The next morning, I went to Union for breakfast. The contemporary restaurant has an open kitchen, sleek wooden tables, and floor-to-ceiling windows that let in streams of natural light. The brunch is delicious, with plenty of choices, from granola and yogurt to eggs and sausage.

Bunker Brewing, Portland, Maine.
The casual bar at Bunker Brewing.
New England Distillery, Portland, Maine.
Brewing whisky at the New England Distillery.
The old ledger used at New England Distillery Portland ME
The old ledger used to log each day at the distillery, perhaps the most interesting was the page full of dates from the Civil War

Where to Drink

Exploring the local alcohol production was a really fantastic part of my trip. Briana, Little Giant's owner, showed me around local distilleries, breweries, and bars over the course of a few nights — she really knows her way around; she's an excellent resource for the local small-batch scene.

I never thought I’d find myself on the way to a whisky tasting before noon, but trying the spirits at New England Distillery made it feel okay. The history of the distillery goes down a long family line starting in the 1860’s, with Marylyn rye made in North Baltimore. We got to take a peek at the old ledger used to log each day at the distillery, including a page full of dates during the Civil War.

For artisanal and unique cocktails, Hunt and Alpine Club is a great place to experiment (this place is also owned by Little Giant). The menu is full of original cocktails with clever, detailed descriptions. Classic drinks, like a made-to-perfection Old Fashioned, are also on offer.

Ping-pong, friendly staff, and casual outside seating made Bunker Brewing and Beer Tasting an ideal place to enjoy a cold one after some serious burgers at Black Cow. I tried the Mexican brew, it was light and refreshing, served with a lime wedge.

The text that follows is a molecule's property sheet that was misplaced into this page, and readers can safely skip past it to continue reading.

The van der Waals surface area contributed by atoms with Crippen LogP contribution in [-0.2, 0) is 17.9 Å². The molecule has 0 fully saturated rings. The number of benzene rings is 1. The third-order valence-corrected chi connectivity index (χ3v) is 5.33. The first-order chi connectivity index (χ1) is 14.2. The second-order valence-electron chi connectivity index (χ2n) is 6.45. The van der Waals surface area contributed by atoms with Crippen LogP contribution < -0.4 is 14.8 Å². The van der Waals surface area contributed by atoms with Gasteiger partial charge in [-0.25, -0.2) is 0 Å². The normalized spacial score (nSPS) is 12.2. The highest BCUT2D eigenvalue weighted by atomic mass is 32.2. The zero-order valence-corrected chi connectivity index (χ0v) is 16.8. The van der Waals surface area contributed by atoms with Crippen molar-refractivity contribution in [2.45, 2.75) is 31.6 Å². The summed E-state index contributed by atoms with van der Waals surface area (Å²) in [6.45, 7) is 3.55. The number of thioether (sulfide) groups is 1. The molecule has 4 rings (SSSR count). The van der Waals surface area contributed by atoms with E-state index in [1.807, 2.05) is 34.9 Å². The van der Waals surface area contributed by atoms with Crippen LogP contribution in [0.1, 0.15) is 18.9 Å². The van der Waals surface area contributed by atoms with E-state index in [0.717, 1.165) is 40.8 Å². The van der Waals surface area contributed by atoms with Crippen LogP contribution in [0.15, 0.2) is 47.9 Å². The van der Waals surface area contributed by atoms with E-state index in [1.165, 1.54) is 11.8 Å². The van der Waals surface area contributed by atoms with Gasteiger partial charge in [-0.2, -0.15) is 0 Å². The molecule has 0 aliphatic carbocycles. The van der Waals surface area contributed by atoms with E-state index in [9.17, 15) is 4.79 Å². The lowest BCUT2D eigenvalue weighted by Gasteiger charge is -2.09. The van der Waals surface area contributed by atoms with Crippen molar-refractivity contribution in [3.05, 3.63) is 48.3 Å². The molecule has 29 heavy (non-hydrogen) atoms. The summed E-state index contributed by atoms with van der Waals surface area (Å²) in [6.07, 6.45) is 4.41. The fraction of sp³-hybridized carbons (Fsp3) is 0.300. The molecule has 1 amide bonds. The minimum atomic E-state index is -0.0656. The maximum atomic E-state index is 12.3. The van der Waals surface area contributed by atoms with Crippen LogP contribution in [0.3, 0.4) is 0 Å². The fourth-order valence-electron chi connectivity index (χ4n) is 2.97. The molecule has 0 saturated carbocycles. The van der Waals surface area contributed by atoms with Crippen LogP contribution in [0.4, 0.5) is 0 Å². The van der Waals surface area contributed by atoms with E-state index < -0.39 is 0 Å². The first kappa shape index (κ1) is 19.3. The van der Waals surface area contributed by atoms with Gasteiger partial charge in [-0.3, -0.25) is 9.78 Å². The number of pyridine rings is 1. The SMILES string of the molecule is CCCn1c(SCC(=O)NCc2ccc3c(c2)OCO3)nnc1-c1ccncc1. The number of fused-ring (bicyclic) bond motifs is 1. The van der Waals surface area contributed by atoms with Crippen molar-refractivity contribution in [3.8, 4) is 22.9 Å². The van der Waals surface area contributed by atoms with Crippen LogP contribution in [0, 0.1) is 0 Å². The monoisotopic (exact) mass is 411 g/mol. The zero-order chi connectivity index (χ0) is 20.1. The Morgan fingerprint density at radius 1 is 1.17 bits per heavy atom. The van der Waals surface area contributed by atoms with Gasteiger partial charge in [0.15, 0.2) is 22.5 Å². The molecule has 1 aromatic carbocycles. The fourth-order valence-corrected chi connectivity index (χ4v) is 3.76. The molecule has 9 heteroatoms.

What You Should Know on the First Day

I didn’t make it to the Old Port on my trip and that's one of my regrets. It’s famously the most charming area and is one of the appeals of visiting Portland. Although its name seems to make that pretty obvious (PORT-land), I didn’t realize how much I was missing.

Plan Your Trip

How to Get There
The closest airport is Portland International Jetport, a 20-minute drive to and from Portland's West End.

Getting Around
Portland is a rather walkable city, but to reach the breweries and distilleries in the surrounding areas, a car is definitely the way to go.

When to Go/Weather
April and May are a great time to be in Portland – it's finally starting to warm up, but isn’t too hot or too crowded. Construction projects begin when snow and ice finally melt in April and last until August, meaning the traffic is heavier than usual.

What to Pack
Comfortable shoes and casual clothes. It's easiest to get around Portland on foot so comfort is key (most places are easy going).

Keep Exploring Maine

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Find a Summer's Worth of New England Charm on the Coast of Maine
Consider the [Maine] Lobster